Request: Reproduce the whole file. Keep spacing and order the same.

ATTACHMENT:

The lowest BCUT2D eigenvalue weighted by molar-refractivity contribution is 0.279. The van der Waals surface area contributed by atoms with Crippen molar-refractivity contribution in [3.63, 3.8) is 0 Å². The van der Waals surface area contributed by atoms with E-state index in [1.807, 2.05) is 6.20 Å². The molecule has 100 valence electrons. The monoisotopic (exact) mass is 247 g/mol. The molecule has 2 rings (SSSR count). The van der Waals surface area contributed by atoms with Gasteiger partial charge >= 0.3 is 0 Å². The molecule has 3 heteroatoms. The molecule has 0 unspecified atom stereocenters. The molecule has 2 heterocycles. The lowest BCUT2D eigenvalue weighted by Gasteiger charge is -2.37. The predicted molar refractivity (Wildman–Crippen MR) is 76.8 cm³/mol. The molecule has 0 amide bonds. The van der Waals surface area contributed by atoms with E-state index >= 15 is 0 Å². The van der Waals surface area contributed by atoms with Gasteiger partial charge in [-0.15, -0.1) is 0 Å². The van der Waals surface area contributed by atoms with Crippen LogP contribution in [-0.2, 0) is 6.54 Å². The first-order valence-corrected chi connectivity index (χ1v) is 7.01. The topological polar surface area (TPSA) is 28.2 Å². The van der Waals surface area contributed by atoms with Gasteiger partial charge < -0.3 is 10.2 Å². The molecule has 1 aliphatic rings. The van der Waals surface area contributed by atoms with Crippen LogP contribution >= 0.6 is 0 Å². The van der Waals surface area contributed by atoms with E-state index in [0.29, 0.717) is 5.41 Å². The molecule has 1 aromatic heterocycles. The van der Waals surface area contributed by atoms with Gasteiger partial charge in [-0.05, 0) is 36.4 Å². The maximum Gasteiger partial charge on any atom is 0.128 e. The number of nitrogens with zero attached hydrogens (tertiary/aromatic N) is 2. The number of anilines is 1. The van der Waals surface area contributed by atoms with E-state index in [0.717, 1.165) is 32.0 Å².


The lowest BCUT2D eigenvalue weighted by molar-refractivity contribution is 0.279. The van der Waals surface area contributed by atoms with Crippen molar-refractivity contribution in [3.63, 3.8) is 0 Å². The van der Waals surface area contributed by atoms with E-state index in [1.807, 2.05) is 6.20 Å². The molecule has 100 valence electrons. The monoisotopic (exact) mass is 247 g/mol. The molecule has 2 rings (SSSR count). The van der Waals surface area contributed by atoms with Gasteiger partial charge >= 0.3 is 0 Å². The molecule has 3 heteroatoms. The molecule has 0 unspecified atom stereocenters. The molecule has 2 heterocycles. The lowest BCUT2D eigenvalue weighted by Gasteiger charge is -2.37. The predicted molar refractivity (Wildman–Crippen MR) is 76.8 cm³/mol. The molecule has 0 amide bonds. The van der Waals surface area contributed by atoms with E-state index >= 15 is 0 Å². The van der Waals surface area contributed by atoms with Gasteiger partial charge in [-0.15, -0.1) is 0 Å². The van der Waals surface area contributed by atoms with Crippen LogP contribution in [-0.2, 0) is 6.54 Å². The first-order valence-corrected chi connectivity index (χ1v) is 7.01. The topological polar surface area (TPSA) is 28.2 Å². The van der Waals surface area contributed by atoms with Gasteiger partial charge < -0.3 is 10.2 Å². The molecule has 1 aliphatic rings. The van der Waals surface area contributed by atoms with Crippen LogP contribution >= 0.6 is 0 Å². The van der Waals surface area contributed by atoms with E-state index in [0.29, 0.717) is 5.41 Å². The molecule has 1 aromatic heterocycles. The van der Waals surface area contributed by atoms with Gasteiger partial charge in [-0.05, 0) is 36.4 Å². The maximum Gasteiger partial charge on any atom is 0.128 e. The number of nitrogens with zero attached hydrogens (tertiary/aromatic N) is 2. The number of anilines is 1. The van der Waals surface area contributed by atoms with E-state index in [0.717, 1.165) is 32.0 Å².